Westphalia is perhaps among the most referenced historical nation-states in ancient international diplomatic relations16. This is because the sovereignty of the nation-states was established with the states enjoying their dominion as autonomous political units. After the treaty of Westphalia was institutionalized, the dominion of the Roman Catholic Empire under the stewardship of the Pope was replaced by a system of independent states. Observers reckon that the Westphalia treaty was a turning point in the life of the ancient Roman Empire and which marked the beginning of the modern-day autonomous nation-states. After the exhaustive three-decade war that saw the destruction upon the land, the Westphalia negotiations took shape as all the warring factions felt the need to draw a ceasefire.17

The resultant compromised reached upon never satisfied all the factions involved in the truce; this is because it was perceived that the basis of an all-round compromise, which was after all the bone of contention throughout the negotiations, had not been reached either. However, the peace deal that ushered the negotiations was because of the extensive negotiations that took another five years to accomplish.18 The diplomatic crescendo was structured and orchestrated, with the first six months having entirely been dedicated to reaching out for the consensus of procedure that, in fact, proved contentious as the participants held various personal, yet strategic interests based on their different states.

The 17th century Westphalia Treaty succeeded mainly in the light of the religious policy of protection and direct public concern aimed at building sovereign nation-states presided upon by a religious cardinal.19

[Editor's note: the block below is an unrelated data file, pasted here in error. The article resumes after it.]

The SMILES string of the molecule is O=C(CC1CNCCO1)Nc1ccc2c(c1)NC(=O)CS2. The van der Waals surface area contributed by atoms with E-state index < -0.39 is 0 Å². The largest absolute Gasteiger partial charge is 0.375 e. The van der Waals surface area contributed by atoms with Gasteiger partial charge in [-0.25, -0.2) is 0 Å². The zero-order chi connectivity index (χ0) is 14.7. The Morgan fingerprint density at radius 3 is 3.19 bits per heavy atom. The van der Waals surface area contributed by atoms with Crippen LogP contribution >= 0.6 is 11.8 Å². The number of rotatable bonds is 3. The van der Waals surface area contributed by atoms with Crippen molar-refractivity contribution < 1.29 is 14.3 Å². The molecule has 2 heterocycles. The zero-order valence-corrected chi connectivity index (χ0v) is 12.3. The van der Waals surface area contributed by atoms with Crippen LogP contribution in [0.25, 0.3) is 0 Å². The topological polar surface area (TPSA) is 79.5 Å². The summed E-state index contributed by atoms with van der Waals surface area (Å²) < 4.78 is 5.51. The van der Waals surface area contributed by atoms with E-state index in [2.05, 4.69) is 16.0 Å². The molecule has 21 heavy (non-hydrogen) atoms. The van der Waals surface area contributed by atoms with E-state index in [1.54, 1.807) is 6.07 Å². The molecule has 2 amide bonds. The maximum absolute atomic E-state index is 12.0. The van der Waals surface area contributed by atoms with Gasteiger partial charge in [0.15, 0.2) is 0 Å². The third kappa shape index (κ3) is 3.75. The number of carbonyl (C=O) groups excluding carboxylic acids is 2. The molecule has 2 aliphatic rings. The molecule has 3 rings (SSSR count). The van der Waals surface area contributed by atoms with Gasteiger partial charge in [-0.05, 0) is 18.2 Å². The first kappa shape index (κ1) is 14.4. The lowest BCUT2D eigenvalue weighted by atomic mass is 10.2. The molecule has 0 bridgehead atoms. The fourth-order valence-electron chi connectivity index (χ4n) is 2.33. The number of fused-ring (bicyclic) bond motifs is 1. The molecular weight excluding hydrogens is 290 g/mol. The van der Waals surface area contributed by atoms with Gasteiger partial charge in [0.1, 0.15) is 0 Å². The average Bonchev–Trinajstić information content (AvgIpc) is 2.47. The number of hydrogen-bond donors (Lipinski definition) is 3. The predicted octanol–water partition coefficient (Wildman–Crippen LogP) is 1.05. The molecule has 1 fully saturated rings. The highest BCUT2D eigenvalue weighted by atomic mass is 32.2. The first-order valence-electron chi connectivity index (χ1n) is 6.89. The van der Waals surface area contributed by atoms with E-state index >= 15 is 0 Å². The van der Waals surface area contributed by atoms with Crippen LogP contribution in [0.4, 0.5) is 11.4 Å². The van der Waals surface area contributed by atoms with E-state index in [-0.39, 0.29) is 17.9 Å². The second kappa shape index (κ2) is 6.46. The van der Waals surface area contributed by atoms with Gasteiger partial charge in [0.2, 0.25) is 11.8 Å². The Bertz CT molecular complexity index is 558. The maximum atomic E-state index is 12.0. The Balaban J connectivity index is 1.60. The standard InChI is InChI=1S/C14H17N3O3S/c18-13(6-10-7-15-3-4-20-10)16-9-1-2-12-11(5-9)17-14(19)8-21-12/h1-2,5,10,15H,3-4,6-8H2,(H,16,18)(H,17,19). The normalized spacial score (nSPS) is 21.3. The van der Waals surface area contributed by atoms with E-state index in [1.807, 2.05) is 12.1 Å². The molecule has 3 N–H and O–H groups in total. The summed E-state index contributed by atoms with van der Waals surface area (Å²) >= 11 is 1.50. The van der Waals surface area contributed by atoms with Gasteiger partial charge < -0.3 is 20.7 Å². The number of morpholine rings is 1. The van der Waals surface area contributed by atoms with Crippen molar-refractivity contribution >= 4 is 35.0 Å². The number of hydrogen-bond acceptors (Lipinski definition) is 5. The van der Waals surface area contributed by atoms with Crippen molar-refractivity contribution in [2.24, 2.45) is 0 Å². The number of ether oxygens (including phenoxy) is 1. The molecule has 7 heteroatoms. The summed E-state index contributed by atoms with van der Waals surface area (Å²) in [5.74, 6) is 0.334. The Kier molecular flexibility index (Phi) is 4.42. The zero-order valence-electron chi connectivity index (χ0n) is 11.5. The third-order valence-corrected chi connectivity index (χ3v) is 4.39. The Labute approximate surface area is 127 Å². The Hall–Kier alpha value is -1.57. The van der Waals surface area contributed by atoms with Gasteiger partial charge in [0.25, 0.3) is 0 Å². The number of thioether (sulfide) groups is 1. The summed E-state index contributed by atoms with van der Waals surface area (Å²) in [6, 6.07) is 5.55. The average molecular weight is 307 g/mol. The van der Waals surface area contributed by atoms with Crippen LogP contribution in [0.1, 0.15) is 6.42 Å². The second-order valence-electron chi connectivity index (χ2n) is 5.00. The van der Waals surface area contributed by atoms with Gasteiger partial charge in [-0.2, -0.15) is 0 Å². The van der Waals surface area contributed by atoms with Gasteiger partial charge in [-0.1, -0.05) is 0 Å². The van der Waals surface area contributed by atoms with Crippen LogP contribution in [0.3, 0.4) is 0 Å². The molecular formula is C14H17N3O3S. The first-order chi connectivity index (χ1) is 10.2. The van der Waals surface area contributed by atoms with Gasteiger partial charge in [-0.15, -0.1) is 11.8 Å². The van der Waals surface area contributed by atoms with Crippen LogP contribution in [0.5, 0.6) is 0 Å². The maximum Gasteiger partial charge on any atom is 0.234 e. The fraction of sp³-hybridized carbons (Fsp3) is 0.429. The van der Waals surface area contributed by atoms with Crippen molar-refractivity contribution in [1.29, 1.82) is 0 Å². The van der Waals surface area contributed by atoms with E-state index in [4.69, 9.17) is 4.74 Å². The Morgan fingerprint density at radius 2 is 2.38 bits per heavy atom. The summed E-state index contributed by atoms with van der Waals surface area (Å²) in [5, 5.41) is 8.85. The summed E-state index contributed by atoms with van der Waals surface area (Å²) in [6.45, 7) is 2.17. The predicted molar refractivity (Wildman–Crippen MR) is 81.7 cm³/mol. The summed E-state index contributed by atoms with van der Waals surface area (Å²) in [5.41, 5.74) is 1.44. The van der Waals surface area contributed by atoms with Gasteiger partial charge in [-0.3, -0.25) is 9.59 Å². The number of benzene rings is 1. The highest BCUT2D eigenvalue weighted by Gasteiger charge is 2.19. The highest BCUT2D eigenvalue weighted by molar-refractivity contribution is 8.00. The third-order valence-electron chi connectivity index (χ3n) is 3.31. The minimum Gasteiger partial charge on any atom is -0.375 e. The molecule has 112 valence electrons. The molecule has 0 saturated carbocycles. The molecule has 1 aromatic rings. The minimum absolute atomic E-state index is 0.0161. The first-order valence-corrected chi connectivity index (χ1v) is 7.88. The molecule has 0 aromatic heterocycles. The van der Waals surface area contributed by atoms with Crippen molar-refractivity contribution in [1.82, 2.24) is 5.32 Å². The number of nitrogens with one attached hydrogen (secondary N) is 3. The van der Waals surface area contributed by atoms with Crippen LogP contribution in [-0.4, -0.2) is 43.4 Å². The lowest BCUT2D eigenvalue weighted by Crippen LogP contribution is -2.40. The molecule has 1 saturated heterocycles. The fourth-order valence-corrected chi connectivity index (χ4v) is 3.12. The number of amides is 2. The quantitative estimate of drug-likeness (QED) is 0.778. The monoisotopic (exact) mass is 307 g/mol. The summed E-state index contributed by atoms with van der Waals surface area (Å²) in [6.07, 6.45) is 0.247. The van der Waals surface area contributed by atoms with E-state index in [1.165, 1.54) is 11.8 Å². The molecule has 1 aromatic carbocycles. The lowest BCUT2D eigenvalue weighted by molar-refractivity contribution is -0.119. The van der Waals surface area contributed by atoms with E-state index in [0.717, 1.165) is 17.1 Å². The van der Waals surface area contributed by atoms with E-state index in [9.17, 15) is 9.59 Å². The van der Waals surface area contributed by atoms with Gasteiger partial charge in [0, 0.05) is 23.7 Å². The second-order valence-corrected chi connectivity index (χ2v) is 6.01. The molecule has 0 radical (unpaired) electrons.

The rudimental cardinal policy of natural law was the basis of liberty from political and economic want. With the signing of the peace treaty in Westphalia, the principle of forgiveness became a duty that was preached all over Europe. Under these considerations, it was widely seen that in the concept of religious forgiveness, there would be a mutual benefactor in the realization of economic growth as well as political maturity. Seen from a religious standpoint, the concept of the treaty was a model that viewed real or perceived enemies from the benefit of the other, a principle that endeared nation-states to one another virtually capitalizing on the shared benefits rather than the differing factors.20 Moreover, while the confessional allegiances remained vital, it was enough with the states, and for the better part of the 17th century, religious wars were a forgone experience in the Roman Empire.21

As concerns the political settlement, the peace process was remarkably a legalistic and conservative act.22 Under these considerations, the treaty was intended to be a restatement of old rights that would safeguard the nation-states from degenerating into conflicts of such magnitude. Much of the accentuation had been given to the princess who had by then become autonomous by law.

This did not entirely mean that all doors of innovation were shut. In fact, the expansion of the empire into numerous electorates was the beginning of the reform process, and the subsequent increment of the number of imperial electors was seen as a move to make a representation of the state to be expansive. In the culminating series of events, the several smaller imperial states created by the new trends in leadership created a feeling that these states were too insignificant to exploit fullness of the privileges and freedoms they had been granted, majority of these smaller states had favored the protectorate of the Holy Roman Empire. Consequently, they looked upon the empire and frequently sought protection from the empire, given that he was no longer seen as a predator.23 Due to these facts, the Franco-Swedish efforts to maul the imperial institutions were amicably resisted, and the states became more inclined to the imperial throne.